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  • Author or Editor: Yuan Zhang x
  • Journal of the American Society for Horticultural Science x
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The morphological characteristics of chrysanthemum (Chrysanthemum ×morifolium) are rich in variation. However, as a result of the aneuploid polyploidy of the chrysanthemum genome and the lack of proper tools, the genomic information of this crop is limited. Development of microsatellite markers has been an increasing trend in crop genetic studies because of the applicability of these markers in breeding programs. In this study, we reported the development of a simple sequence repeat in chrysanthemums using a magnetic beads enrichment method. An enriched genomic library with AC and GT microsatellite motifs was constructed, and 53 positive clones were detected by a colony polymerase chain reaction (PCR) technique. Of these clones, 35 showed high-quality sequences, and 35 primer pairs were designed accordingly. Twenty-six (74.29%) of the 35 primer pairs revealed polymorphisms on a set of 40 chrysanthemum cultivars. There were 172 alleles amplified over 26 loci with an average of 6.615 alleles per locus. The mean values of gene diversity corrected for the sample size and the inbreeding coefficient were 0.609 and 0.119 over 26 loci, respectively, which indicated that the majority of the microsatellite loci is highly informative. Cluster analysis based on 26 polymorphic loci demonstrated that the selected cultivars were clustered according to geographical origin. This study shows the isolation efficiency of the magnetic beads technique; the abundance of microsatellites in chrysanthemum; and the potential application for the cultivar classification, the studies on genetic diversity, and molecular breeding of chrysanthemums, which is beneficial to promoting the conservation and sustainable use of this crop.

Free access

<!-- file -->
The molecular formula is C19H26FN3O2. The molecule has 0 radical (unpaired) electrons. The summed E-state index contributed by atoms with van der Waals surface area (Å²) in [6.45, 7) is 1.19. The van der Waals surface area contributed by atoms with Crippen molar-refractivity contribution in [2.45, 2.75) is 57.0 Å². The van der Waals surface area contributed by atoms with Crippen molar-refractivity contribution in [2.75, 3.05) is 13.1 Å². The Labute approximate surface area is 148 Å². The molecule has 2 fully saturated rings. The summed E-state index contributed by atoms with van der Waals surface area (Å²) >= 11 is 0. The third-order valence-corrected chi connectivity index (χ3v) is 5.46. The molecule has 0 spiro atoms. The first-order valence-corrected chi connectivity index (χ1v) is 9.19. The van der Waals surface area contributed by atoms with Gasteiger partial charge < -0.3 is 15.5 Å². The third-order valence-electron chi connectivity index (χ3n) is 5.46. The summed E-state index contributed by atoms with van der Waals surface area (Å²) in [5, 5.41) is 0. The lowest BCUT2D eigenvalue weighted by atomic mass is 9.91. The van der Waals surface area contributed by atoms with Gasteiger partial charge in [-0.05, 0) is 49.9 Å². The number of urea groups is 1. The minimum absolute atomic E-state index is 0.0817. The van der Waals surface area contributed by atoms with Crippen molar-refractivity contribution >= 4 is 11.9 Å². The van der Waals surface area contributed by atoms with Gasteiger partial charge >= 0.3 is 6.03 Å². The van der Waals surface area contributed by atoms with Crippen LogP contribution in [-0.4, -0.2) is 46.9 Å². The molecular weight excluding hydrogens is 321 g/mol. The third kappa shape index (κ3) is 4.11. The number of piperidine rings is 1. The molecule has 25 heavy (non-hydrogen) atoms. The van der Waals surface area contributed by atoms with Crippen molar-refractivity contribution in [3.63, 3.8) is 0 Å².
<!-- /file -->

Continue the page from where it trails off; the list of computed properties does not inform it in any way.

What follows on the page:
After nearly a decade of development, the scale of blueberry (Vaccinium sp.) cultivation has increased, particularly in south China; however, this region is becoming increasingly challenged by temperature changes during the flowering phenophase. Understanding the effects of temperature on pollen germination and pollen tube growth in blueberry is thus important. Using the rabbiteye blueberry (V. ashei) ‘Brightwell’, different temperature treatments were carried out during open pollination and cross-pollination with the pollen from rabbiteye blueberry ‘Gardenblue’ in field, greenhouse, and controlled temperature experiments over two consecutive years. The differences in pollen germination, pollen tube dynamics, and ovule viability following different treatments were analyzed, and the critical temperatures were calculated using quadratic and modified bilinear equations to quantify the developmental responses to temperature. The results showed that the fruit set of the artificially pollinated plants inside the greenhouse was significantly higher than that outside the greenhouse. Furthermore, pollen germination and pollen tube growth gradually accelerated under the appropriate high-temperature range, resulting in reduced pollen tube travel time to the ovule. However, the percentage of the style traversed by the pollen tube did not increase at temperatures greater than 30 °C, and a high-temperature range could accelerate ovule degeneration. Therefore, impairment of pollen tube growth in the upper half of the style following pollen germination and ovule degeneration constituted important factors leading to reduced fruit setting under short periods of high temperature during the flowering phenophase in rabbiteye blueberry. This work advances our understanding of the effect of temperature on pollen germination, pollen tube growth, ovule longevity, and fruit setting in rabbiteye blueberry, and provides a foundation for continued cultivation and breeding enhancement. The findings propose that the tolerance of rabbiteye blueberry to a certain high-temperature range in the flowering phenophase should inform breeding strategies for temperature resistance and that temperature range is also an important indicator of suitable environments for cultivation to mitigate potential temperature stress.